Nevertheless, we cannot deny that the image of God has been marred by the Fall. Consequently, redemption in Jesus Christ offers something of a progressive recovery of God’s image. Repeatedly we are told that through salvation in Jesus Christ believers are being made more like him and ultimately will be remade in perfection.

  • For those whom [God] foreknew he also predestined to be conformed to the image of his Son (Rom. 8:29)
  • Just has we have borne the image of the man of dust, we shall also bear the image of the man of heaven (1 Cor. 15:49)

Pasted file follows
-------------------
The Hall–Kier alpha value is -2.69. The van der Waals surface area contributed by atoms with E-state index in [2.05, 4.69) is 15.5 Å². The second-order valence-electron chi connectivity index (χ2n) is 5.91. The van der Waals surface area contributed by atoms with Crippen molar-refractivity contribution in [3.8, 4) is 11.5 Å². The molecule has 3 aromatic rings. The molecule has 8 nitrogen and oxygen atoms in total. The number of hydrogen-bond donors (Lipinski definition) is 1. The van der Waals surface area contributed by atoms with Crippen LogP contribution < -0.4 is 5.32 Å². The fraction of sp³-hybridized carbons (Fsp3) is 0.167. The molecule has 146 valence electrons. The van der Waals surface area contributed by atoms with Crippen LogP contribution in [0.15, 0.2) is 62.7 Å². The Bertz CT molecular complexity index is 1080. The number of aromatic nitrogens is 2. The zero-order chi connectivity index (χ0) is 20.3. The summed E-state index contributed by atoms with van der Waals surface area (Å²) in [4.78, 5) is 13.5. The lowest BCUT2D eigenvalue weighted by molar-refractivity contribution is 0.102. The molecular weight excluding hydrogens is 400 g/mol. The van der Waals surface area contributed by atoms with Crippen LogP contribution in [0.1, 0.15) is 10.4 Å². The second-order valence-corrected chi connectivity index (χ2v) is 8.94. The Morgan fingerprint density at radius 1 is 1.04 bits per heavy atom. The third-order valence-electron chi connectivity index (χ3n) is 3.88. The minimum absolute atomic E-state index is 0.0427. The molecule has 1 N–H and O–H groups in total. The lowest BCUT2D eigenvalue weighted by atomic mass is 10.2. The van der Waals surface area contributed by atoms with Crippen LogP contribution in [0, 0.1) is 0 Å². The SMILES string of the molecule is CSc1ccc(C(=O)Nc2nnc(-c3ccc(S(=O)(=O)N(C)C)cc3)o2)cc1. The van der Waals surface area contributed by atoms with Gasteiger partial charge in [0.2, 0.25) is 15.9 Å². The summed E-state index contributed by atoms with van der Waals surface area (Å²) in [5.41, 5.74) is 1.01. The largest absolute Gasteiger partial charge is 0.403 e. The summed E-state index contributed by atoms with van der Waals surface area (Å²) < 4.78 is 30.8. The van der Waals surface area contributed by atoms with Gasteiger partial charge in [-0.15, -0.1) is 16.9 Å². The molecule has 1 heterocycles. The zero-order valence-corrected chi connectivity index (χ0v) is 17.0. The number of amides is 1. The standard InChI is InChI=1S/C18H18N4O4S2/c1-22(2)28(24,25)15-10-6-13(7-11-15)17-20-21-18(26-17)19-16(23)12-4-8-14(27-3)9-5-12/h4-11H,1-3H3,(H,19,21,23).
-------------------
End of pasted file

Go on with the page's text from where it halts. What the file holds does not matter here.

• And we all, with unveiled face, beholding the glory of the Lord, are being transformed into the same image from one degree of glory to another (2 Cor. 3:18)
  • Beloved, we are God’s children now, and what we will be has not yet appeared; but we know that when he appears we shall be like him (1 Jn. 3:2)

The Foundation of Ethics

The Imago Dei is foundational for Christian ethics. Throughout life, from conception to death, as image bearers every human is a creature of profound dignity and value, equally worthy of protection and respect. Humanity’s value is not affected by age, disability, race, intellectual ability, emotional or mental state, relational powers, or gender.